This forum is about wrong numbers in science, politics and the media. It respects good science and good English.
Anyone notice that fluctuations in solar activity are being used by the AGWers to account for the "cooling" we have seen in the last 5 years?
Didn't they just tell us that fluctuations didn't have anything to do with climate change?
The best that can be said for the AGWers is that, like a dog barking in the night, they have alerted us to the possibility that there might be a problem. Like the dog, however, they exhibit more persistence than intelligence. They cannot tell us whether there actually is a problem, nor what we should do about it.
(Note that I have not ticked the box that says 'Disable Similes')
I haven't really noticed that Brad though I vaguely remember New Scientist publishing an article a year ago or so about how reduced solar activity might buy some time in the fight against climate change. My understanding of the position of pro-AGW climate scientists is that they regard the sun as only having an effect on earth temperatures due to a variation in the 'solar constant' and changes in the solar constant are too small and aren't affected by the number of sunspots.
The idea of sunspots affecting earth's climate from historical observation is to me an example of attempting to use 'induction', the scientific method advocated by Newton. Climate scientists don't seem to me to believe in induction, they have a 'thought experiment' kind of way of scientific thinking that is most often associated with mathematicians. Up until the time of Newton and the Royal Society being formed, the thought experiment approach to science was prevalent, so for example Galileo's famous 'guinea and feather experiment' wasn't a real experiment, it was a thought experiment in which he happened to predict the right answer. The thought experiment approach came back into fashion in the 20th century through Einstein, and the availability of powerful desktop computers in the last few decades has boosted this approach even further.
I regard consistency as being an attribute that people almost always pick up and tend to follow if they work or have worked in a 'proper job'. If you've spent your life working for NGOs you may never pick up the idea of being consistent. There's an increasing tendency nowadays for politicians not to have had a proper job, so I think politicians are showing an increasing tendency to be inconsistent.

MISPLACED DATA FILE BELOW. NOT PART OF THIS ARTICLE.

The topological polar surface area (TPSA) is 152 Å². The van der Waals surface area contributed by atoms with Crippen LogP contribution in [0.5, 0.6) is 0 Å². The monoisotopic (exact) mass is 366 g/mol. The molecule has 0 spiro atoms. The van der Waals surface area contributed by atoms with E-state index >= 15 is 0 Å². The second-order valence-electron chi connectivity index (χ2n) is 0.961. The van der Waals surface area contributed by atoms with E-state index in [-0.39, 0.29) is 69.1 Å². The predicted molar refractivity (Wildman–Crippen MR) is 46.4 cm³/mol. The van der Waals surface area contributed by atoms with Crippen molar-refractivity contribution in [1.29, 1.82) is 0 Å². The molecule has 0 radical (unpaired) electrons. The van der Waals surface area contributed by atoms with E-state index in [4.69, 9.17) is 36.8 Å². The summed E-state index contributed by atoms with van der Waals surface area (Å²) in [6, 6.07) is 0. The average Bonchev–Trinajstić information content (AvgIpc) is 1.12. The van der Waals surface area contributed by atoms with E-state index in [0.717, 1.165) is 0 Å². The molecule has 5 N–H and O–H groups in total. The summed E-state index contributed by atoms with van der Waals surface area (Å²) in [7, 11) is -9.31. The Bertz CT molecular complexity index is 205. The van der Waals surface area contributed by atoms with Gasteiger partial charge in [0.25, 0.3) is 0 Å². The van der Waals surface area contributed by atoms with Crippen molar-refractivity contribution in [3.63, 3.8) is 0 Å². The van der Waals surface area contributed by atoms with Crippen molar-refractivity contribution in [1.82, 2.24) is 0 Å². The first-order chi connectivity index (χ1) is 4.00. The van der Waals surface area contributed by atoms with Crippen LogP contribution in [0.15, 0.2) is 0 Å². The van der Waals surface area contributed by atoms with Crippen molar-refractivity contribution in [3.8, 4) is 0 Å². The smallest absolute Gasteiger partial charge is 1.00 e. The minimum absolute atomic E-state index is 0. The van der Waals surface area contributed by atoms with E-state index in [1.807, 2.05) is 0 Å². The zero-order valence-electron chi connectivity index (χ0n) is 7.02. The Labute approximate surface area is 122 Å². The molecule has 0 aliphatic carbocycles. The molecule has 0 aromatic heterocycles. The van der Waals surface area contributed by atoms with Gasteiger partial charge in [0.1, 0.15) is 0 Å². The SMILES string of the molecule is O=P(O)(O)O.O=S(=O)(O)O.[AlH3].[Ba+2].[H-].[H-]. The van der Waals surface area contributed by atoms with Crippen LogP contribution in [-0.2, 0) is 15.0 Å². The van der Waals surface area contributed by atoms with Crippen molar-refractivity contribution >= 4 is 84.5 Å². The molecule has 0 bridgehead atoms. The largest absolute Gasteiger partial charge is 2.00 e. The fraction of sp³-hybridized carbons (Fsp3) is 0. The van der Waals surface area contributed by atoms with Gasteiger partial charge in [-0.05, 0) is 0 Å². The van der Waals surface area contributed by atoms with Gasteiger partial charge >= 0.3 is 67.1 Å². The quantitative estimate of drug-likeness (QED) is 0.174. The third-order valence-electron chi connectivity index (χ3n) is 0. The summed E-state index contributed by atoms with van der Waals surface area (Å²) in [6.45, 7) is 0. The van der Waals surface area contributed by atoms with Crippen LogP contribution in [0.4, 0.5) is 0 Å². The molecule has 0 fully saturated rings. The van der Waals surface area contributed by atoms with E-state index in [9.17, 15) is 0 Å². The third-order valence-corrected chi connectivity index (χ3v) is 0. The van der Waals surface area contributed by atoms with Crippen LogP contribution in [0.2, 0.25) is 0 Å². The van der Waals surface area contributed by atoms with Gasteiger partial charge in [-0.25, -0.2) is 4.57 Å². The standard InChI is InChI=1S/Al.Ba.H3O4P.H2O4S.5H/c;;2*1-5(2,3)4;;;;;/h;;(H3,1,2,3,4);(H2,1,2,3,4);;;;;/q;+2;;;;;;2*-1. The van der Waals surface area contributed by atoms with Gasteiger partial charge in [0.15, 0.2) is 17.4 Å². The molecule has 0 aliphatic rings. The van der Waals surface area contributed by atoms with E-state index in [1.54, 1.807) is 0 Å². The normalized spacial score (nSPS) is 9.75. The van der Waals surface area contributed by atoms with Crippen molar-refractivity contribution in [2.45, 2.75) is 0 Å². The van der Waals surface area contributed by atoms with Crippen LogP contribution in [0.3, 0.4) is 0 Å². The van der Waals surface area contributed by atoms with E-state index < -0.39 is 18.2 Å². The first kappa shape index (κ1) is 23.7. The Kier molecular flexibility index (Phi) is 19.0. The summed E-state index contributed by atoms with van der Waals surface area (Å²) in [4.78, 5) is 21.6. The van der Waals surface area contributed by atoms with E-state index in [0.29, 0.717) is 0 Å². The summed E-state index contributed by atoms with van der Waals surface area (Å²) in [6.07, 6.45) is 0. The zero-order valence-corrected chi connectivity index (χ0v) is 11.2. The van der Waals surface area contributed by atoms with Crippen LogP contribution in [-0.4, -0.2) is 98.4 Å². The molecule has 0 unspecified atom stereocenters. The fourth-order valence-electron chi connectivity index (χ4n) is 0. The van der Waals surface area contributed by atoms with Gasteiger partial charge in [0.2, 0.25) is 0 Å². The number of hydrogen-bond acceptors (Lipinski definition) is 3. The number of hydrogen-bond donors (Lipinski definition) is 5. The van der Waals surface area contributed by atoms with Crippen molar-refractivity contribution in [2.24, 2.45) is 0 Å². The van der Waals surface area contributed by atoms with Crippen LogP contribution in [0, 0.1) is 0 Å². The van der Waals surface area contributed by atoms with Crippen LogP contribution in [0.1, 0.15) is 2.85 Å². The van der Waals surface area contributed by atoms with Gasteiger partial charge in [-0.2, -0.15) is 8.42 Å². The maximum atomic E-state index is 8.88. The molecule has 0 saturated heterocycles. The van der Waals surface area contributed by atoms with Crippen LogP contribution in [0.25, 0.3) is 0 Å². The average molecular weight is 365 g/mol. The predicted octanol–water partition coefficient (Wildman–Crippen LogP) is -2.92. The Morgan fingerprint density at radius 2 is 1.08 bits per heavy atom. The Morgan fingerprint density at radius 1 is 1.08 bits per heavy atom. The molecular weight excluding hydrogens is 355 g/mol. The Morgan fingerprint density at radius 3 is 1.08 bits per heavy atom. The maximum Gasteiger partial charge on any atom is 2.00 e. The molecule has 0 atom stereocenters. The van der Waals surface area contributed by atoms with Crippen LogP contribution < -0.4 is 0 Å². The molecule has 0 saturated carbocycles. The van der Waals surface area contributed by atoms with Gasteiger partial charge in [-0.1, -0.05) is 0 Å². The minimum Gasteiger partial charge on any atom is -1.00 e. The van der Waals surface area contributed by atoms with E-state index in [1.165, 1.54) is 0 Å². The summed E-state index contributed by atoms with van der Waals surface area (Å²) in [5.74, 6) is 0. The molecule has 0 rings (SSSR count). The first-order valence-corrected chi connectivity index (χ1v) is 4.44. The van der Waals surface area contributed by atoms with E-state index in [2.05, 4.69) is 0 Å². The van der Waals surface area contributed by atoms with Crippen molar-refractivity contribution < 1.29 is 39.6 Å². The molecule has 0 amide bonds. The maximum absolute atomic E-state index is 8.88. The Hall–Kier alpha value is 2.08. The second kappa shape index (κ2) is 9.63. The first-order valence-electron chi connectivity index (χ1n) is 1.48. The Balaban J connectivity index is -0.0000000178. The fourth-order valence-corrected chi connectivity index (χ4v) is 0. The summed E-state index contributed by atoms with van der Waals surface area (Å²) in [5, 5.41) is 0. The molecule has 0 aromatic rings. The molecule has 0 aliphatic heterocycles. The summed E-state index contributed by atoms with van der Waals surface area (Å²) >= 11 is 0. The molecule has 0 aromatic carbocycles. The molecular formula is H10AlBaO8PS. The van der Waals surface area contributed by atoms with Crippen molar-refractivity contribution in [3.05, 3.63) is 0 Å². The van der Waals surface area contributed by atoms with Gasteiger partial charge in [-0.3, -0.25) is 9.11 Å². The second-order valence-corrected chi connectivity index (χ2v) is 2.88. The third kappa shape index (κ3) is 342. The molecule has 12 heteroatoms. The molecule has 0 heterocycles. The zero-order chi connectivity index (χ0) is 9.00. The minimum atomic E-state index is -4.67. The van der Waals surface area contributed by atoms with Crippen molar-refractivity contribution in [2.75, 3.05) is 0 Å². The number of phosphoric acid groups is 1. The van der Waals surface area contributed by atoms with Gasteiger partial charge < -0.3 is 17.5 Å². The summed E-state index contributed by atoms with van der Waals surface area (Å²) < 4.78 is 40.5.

To expand on my point about pro-AGW scientists tending not to believe in induction, I remember seeing a good example in the comments section of a New Scientist news article last year:
The article was about Antarctic sea ice growing but naturally this got explained away as an "unusual side-effect of global warming". A ding-dong battle between AGW sceptics and proponents then broke out in the comments section. An AGW proponent called Jim came out with this rant against induction:
"The difference in response between skeptics and scientists is easily explained as the difference between inductive and deductive reasoning. Skeptics look for evidence to prove their conclusion and ignore any that does not fit what they believe. This makes it possible for them to believe in revealed religion and ignore anything that disputes it. I guess inductive reasoning can best be classified as deliberate ignorance. My condolences to practitioners of inductive thinking for your lack of logical ability. You don't know what a pleasure it is to be able to think things through."
The way I see it, the AGWers are not only seeking to de-industrialise us, they even want to get rid of the Newtonian scientific thinking that led to the Industrial Revolution. They would like us to go back to practising science through a bunch of authority figures carrying out thought experiments, except these thought experiments are in the more subtle diguise of computer simulations.